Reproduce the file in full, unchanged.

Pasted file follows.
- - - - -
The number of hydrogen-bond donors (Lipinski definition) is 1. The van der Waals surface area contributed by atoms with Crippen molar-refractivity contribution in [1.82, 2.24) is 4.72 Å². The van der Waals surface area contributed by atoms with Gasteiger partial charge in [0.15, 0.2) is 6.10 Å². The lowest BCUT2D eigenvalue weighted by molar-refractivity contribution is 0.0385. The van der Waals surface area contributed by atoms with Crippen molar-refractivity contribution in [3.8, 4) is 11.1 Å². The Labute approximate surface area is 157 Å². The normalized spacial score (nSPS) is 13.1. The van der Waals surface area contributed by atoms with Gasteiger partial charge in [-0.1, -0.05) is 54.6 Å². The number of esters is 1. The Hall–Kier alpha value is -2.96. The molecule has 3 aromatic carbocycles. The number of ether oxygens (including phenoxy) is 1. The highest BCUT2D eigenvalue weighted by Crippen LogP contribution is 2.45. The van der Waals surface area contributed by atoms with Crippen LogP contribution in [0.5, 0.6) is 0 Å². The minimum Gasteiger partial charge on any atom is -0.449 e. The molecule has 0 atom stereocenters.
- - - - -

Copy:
The number of hydrogen-bond donors (Lipinski definition) is 1. The van der Waals surface area contributed by atoms with Crippen molar-refractivity contribution in [1.82, 2.24) is 4.72 Å². The van der Waals surface area contributed by atoms with Gasteiger partial charge in [0.15, 0.2) is 6.10 Å². The lowest BCUT2D eigenvalue weighted by molar-refractivity contribution is 0.0385. The van der Waals surface area contributed by atoms with Crippen molar-refractivity contribution in [3.8, 4) is 11.1 Å². The Labute approximate surface area is 157 Å². The normalized spacial score (nSPS) is 13.1. The van der Waals surface area contributed by atoms with Gasteiger partial charge in [-0.1, -0.05) is 54.6 Å². The number of esters is 1. The Hall–Kier alpha value is -2.96. The molecule has 3 aromatic carbocycles. The number of ether oxygens (including phenoxy) is 1. The highest BCUT2D eigenvalue weighted by Crippen LogP contribution is 2.45. The van der Waals surface area contributed by atoms with Crippen LogP contribution in [0.5, 0.6) is 0 Å². The minimum Gasteiger partial charge on any atom is -0.449 e. The molecule has 0 atom stereocenters.